"I don't know about magic. I, I always called it 'The Shining'."
Things move slow or at least that’s what I’ve heard people say. This movie sure took his sweet ass time to get things moving, but once it did it took off and never turned back. One of the greatest facets I appreciated was all the callbacks to the original story. While watching this movie I developed a true appreciation respect, admiration and love for the original film. Which typically might be a bad thing, but in this case, you could tell that was great care and attention that went into it. The biggest star of the movie might’ve been the score and all the callbacks and musical motifs to The Shining. The movie was well written, acted directed, and the production design was a lot of fun too. It boasted some really cool new characters while treating us to some familiar faces as well, even if the actors have been updated. Ewan MacGregor was the perfect actor to play adult Danny Torrence. Wasn't familiar with Rebecca Ferguson coming in, but she knocked her part out the park. Cliff Curtis is always a treat. I best remember him from his small but important role in Training Day. I would like to take a moment to give some props to the child actress who played Abra Stone. I thought Kyliegh Curran was able to portray fierce and headstrong, and adversely also terrified when she needed. Emily Lind as Snakebite Andy is also now on my radar, as she is apparently gifted as well. I do believe it was true to various source material, but ultimately succeeded at doing its own thing as a stand alone film. I wasn’t sure what to make of the antagonist, Rose the Hat and the motives of The true Knot at first. Not because they were unclear, but I was just trying to understand how they operate. I suppose they were villains are fleshed out enough, but it took me a while to grasp the concept of taking in steam that people who possess the Shining give off.
My favorite parts of the movie was the third and final act which takes place mostly at the Overlook Hotel. There are loads of recreated shots and scenes paying homage to the first movie. Also worth noting is the parts where we hear the original theme for the shining which gave me goosebumps in the theatre. Something equally impressive was the brilliant production design. Additionally, the set recreation was magnificent and made a more than fun viewing. Thankfully, this is another film in a long list of sequels that is so good, and so unique that it doesn’t need to be compared to its predecessor. We now have two completely different films and that’s perfectly fine. I think from the very beginning this never stood a chance of being as good as the original film. I didn’t catch it until after everything was all said and done, but the baseball boy was played by Jacob Tremblay from Room, Wonder, and Good Boys. Upon further research it turns out, that was one of the hardest things for the cast and crew the film which makes perfect sense as it was probably the hardest scenes to watch. As a lifelong detractor of the horror genre The Shining is by far my favorite. It’s not your typical horror film in the sense that it lacks cheap jumps scares and needless gore that are now a staple of the genre. Both films do a great job of avoiding the typical horror tropes that I think most fans have come to love from modern horror cinema. I never thought The Shining to be that scary and neither was Dr. Sleep but maybe there needs to be some reevaluation of what something as subjective as "scary" is. Perhaps both films are everything a great horror film should be.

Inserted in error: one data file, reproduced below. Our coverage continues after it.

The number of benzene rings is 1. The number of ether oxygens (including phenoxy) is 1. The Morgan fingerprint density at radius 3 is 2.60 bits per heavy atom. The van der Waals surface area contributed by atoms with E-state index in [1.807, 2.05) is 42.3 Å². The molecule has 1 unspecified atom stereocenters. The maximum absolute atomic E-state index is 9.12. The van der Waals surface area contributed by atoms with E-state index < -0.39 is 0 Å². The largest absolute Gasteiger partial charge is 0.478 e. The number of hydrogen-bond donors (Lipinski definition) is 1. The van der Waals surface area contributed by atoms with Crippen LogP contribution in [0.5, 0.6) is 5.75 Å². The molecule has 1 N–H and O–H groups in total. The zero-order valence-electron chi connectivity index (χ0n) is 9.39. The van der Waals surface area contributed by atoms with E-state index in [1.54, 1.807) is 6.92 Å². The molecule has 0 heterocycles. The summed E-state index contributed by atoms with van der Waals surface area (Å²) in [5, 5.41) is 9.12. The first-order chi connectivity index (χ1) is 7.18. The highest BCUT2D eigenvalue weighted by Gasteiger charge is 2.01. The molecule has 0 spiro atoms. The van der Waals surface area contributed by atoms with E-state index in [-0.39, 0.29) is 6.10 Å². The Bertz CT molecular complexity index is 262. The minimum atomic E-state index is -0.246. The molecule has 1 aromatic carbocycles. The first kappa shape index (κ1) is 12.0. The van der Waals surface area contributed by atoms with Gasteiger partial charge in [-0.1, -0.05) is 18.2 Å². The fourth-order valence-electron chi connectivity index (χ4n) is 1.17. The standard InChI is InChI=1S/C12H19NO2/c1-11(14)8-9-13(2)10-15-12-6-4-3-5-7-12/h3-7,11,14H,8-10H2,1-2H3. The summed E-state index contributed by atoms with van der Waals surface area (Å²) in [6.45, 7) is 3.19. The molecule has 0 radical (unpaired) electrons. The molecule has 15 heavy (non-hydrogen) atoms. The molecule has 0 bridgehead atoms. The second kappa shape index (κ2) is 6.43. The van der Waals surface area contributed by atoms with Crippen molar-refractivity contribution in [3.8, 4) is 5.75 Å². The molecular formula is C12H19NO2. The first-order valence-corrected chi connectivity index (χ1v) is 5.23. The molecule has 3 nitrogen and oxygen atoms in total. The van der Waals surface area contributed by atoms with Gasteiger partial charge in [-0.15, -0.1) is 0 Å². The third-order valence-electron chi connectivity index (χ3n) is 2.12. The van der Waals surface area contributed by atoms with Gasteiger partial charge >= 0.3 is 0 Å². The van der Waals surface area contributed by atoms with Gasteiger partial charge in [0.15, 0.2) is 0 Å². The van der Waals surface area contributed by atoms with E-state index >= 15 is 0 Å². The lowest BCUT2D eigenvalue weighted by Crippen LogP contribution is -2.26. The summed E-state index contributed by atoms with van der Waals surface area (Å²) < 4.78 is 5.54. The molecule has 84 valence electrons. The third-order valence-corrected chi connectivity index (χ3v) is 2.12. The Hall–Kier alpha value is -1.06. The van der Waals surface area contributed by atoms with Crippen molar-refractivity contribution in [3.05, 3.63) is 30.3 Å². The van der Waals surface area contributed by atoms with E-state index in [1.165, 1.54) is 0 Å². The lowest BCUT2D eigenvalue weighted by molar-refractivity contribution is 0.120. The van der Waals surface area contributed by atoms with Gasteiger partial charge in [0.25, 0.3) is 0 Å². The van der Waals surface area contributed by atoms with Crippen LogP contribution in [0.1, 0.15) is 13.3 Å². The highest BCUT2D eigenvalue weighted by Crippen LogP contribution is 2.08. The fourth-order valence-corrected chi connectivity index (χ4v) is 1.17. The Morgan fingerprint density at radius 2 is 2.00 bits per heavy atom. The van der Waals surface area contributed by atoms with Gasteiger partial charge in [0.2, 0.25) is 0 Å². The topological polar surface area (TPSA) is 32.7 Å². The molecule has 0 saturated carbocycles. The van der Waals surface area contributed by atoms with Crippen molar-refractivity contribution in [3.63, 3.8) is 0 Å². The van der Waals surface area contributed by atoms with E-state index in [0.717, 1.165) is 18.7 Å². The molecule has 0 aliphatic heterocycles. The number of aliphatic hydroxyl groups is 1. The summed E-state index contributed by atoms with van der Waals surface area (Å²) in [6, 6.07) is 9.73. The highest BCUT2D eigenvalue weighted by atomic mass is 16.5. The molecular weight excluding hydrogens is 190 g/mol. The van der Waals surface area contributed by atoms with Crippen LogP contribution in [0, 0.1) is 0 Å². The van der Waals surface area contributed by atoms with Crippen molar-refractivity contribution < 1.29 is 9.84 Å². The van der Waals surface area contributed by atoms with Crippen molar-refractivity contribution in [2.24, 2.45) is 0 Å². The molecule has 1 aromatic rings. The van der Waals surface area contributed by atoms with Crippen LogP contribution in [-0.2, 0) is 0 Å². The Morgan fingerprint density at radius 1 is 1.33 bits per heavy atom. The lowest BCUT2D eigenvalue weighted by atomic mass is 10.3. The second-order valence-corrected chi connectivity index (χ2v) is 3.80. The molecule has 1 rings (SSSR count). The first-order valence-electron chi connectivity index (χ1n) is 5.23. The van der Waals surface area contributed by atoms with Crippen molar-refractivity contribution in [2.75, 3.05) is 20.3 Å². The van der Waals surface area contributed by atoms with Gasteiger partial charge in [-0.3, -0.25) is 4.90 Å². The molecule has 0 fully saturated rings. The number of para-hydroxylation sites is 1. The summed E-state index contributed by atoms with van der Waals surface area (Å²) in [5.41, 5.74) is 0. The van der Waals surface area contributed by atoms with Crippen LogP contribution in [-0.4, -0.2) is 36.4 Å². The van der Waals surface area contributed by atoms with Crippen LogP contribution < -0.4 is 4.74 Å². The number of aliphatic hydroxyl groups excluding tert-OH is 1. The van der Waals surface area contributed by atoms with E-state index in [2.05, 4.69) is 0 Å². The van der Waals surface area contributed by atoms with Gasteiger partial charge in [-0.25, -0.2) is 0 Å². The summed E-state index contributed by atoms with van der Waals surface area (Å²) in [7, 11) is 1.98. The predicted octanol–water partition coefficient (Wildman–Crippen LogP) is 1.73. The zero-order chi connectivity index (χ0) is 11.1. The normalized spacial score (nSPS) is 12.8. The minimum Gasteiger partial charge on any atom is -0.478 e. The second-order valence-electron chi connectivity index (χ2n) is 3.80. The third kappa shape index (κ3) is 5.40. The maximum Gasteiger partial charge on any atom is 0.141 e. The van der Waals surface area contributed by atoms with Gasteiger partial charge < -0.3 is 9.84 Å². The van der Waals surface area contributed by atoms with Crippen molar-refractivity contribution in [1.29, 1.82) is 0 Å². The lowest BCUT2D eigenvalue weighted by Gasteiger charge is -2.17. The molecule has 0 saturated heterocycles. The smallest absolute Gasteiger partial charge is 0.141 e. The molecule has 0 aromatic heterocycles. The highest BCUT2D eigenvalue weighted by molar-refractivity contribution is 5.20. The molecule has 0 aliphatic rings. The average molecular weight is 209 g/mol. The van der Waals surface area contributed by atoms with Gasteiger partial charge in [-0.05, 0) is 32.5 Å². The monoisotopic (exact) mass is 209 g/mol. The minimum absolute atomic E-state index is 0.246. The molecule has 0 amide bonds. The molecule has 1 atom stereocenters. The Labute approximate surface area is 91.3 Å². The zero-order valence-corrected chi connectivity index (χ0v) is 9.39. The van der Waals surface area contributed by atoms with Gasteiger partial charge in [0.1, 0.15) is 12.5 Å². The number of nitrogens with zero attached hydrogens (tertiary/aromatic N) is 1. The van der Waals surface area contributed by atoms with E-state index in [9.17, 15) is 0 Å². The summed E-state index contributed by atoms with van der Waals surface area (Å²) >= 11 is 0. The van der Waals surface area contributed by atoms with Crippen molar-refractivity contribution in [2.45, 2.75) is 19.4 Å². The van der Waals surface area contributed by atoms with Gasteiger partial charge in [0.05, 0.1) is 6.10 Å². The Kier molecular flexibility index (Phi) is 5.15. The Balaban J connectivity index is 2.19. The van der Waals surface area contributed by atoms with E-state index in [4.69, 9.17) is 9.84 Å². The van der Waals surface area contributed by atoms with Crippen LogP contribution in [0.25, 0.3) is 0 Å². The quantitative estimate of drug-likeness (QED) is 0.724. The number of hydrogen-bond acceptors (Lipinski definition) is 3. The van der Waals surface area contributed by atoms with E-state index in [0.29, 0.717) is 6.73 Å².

Despite my previous observations of the Horror genre, Doctor Sleep plays out more as a Fantasy/Thriller than a Horror. It winds up being more creepy than it is scary. The visual effects all around were pretty good, and has the benefit of being released in 2019. Meaning there are ways to tell the story made available that The Shining wasn't afforded given its 1980 release year. I think this could be easily one of the best films of the year if you go in with the right expectations. It's received some deserved high praise from critics, despite its less than stellar box office numbers. See it for the amazing premise, the universe in which it's set, the director and writer behind it, and the Actors brought together. Doctor Sleep serves as a worthy follow up to a very popular film. It is not a Ricky Nixx film.
Director: Mike Flanagan
Writers: Stephen King (Novel), Mike Flanagan (Screenplay)
Stars: Ewan McGregor, Rebecca Ferguson, Kyliegh Curran